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I'm writing realtime numeric software, in C++, currently compiling it with Visual-C++ 2008. Now using 'fast' floating point model (/fp:fast), various optimizations, most of them useful my case, but specifically:

a/b -> a*(1/b) Division by multiplicative inverse

is too numerically unstable for a-lot of my calculations.

(see: Microsoft Visual C++ Floating-Point Optimization)

Switching to /fp:precise makes my application run more than twice as slow. Is is possible to either fine-tune the optimizer (ie. disable this specific optimization), or somehow manually bypass it?

- Actual minimal-code example: -

void test(float a, float b, float c,
    float &ret0, float &ret1) {
  ret0 = b/a;
  ret1 = c/a;
} 

[my actual code is mostly matrix related algorithms]

Output: VC (cl, version 15, 0x86) is:

divss       xmm0,xmm1 
mulss       xmm2,xmm0 
mulss       xmm1,xmm0 

Having one div, instead of two is a big problem numerically, (xmm0, is preloaded with 1.0f from RAM), as depending on the values of xmm1,2 (which may be in different ranges) you might lose a lot of precision (Compiling without SSE, outputs similar stack-x87-FPU code).

Wrapping the function with

#pragma float_control( precise, on, push )
...
#pragma float_control(pop)

Does solve the accuracy problem, but firstly, it's only available on a function-level (global-scope), and second, it prevents inlining of the function, (ie, speed penalties are too high)

'precise' output is being cast to 'double' back and forth as-well:

 divsd       xmm1,xmm2 
 cvtsd2ss    xmm1,xmm1 
 divsd       xmm1,xmm0 
 cvtpd2ps    xmm0,xmm1 
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1  
Any floating point math that relies on equality will be unstable. –  Hans Passant Aug 4 '10 at 17:10
1  
@Hans: OP isn't looking for equality; he/she's saying that the compiler is making the above substitution as an optimisation, and that this is unhelpful in his/her application. –  Oli Charlesworth Aug 4 '10 at 18:45
    
@Oli: still, we don't know if OP's precision requirements are achievable or out of this world. –  peterchen Aug 5 '10 at 9:02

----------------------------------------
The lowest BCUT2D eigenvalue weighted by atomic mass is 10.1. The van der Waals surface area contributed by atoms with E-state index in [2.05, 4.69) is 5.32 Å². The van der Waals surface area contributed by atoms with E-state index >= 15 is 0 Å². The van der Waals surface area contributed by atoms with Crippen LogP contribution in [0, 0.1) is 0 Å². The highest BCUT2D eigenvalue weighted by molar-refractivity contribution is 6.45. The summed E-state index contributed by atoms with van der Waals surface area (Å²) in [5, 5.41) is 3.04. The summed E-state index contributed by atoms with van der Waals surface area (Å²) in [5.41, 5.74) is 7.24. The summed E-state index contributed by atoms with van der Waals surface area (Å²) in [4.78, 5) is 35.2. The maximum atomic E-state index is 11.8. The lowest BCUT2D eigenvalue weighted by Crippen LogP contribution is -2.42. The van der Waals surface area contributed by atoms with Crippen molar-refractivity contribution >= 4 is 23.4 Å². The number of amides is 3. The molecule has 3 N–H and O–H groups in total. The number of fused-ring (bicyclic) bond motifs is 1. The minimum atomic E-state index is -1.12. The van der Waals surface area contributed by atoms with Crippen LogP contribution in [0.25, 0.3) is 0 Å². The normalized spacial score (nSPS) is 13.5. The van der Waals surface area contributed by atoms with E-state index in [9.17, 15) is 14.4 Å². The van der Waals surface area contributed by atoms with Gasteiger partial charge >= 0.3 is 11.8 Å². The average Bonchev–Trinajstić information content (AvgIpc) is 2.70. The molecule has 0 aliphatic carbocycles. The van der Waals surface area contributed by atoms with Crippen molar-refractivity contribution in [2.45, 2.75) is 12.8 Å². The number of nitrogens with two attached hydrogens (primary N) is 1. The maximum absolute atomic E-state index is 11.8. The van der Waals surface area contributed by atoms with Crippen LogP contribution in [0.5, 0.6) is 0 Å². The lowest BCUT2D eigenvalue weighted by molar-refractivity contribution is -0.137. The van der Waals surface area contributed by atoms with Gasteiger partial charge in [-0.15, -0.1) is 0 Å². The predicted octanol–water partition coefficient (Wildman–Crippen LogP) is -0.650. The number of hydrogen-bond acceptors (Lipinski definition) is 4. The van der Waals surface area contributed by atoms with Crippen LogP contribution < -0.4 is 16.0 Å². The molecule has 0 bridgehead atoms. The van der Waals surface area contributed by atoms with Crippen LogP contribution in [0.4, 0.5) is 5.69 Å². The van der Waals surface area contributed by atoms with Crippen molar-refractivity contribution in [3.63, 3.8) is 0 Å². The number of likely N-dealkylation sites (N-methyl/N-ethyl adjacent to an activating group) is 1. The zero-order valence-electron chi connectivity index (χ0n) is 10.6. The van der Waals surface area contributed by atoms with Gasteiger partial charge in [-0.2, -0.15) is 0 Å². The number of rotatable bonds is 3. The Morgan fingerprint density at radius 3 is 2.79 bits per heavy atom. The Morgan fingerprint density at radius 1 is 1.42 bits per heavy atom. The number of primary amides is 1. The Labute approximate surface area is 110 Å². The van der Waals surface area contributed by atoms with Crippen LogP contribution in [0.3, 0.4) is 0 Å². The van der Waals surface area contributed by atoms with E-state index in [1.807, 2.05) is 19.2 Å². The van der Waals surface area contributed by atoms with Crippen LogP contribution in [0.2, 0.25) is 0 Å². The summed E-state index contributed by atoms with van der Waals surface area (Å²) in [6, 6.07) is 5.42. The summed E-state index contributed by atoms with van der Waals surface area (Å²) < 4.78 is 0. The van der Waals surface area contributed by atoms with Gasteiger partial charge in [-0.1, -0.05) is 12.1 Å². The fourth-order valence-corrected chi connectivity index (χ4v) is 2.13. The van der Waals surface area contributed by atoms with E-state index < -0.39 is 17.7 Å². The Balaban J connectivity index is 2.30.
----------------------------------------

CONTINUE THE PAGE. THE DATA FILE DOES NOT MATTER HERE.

@peterchen: how can not replacing a division with a multiplication by the inverse be "out of this world"? Do re-read the first line of the actual question –  oyd11 Aug 5 '10 at 11:17
    
@oyd11: How many significant digits do you lose by that optimization? How many significant digits do you need to be preserved for your calculation to be "ok"? Do you currently rely on the internal 80 bit precision? Numeric precision is complicated, If that optimization is really a problem, it's very unlikely (though possible) it's the only one. –  peterchen Aug 5 '10 at 15:40
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5 Answers

Add the

#pragma float_control( precise, on)

before the computation and

#pragma float_control( precise,off)

after that. I think that should do it.

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yes, that's what I'm currently using: #pragma float_control( precise, on, push ) ... #pragma float_control(pop) unfortunately, it seems to work only on a whole-function level, plus prevent inlining. I'll add a comment with my current findings. It would really rock, if there'd be a more fine-tuned float-optimisation option –  oyd11 Aug 5 '10 at 10:19
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That document states that you can control the float-pointing optimisations on a line-by-line basis using pragmas.

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Can you put the functions containing those calculations in a separate source code file and compile only that file with the different settings?

I don't know if that is safe though, you'll need to check !

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There is also __assume. You can use __assume(a/b != (a*(1/b))). I've never actually used __assume, but in theory it exists exactly to fine-tune the optimizer.

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Good to know about __assume(), other compilers I have used before had similar options ( NASSERT in TI's compilers), will try that, however, I think the compiler already assumes (a/b != (a*(1/b))) –  oyd11 Aug 10 '10 at 11:41
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(Weird) solution which I have found: whenever dividing by the same value in a function - add some epsilon:

    a/b; c/b 

->

    a/(b+esp1); c/(b+esp2)

Also saves you from the occasional div by zero

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